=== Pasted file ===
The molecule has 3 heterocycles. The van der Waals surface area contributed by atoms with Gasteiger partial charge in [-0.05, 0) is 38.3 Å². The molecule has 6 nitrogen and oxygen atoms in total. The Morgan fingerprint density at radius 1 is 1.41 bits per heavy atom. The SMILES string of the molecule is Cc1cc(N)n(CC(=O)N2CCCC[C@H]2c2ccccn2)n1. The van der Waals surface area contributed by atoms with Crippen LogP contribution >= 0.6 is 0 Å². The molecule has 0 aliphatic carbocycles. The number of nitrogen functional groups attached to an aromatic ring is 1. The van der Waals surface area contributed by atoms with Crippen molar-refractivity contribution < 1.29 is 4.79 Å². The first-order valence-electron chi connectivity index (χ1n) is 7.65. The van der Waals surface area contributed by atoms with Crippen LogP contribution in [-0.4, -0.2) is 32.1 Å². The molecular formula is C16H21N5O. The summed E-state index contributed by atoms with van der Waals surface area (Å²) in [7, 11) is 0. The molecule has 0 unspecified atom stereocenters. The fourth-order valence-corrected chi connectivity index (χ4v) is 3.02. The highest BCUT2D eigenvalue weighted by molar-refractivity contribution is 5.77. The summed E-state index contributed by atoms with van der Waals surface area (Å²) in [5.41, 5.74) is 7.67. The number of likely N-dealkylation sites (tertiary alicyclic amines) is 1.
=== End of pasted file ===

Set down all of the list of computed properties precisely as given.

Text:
The molecule has 3 heterocycles. The van der Waals surface area contributed by atoms with Gasteiger partial charge in [-0.05, 0) is 38.3 Å². The molecule has 6 nitrogen and oxygen atoms in total. The Morgan fingerprint density at radius 1 is 1.41 bits per heavy atom. The SMILES string of the molecule is Cc1cc(N)n(CC(=O)N2CCCC[C@H]2c2ccccn2)n1. The van der Waals surface area contributed by atoms with Crippen LogP contribution >= 0.6 is 0 Å². The molecule has 0 aliphatic carbocycles. The number of nitrogen functional groups attached to an aromatic ring is 1. The van der Waals surface area contributed by atoms with Crippen molar-refractivity contribution < 1.29 is 4.79 Å². The first-order valence-electron chi connectivity index (χ1n) is 7.65. The van der Waals surface area contributed by atoms with Crippen LogP contribution in [-0.4, -0.2) is 32.1 Å². The molecular formula is C16H21N5O. The summed E-state index contributed by atoms with van der Waals surface area (Å²) in [7, 11) is 0. The molecule has 0 unspecified atom stereocenters. The fourth-order valence-corrected chi connectivity index (χ4v) is 3.02. The highest BCUT2D eigenvalue weighted by molar-refractivity contribution is 5.77. The summed E-state index contributed by atoms with van der Waals surface area (Å²) in [5.41, 5.74) is 7.67. The number of likely N-dealkylation sites (tertiary alicyclic amines) is 1.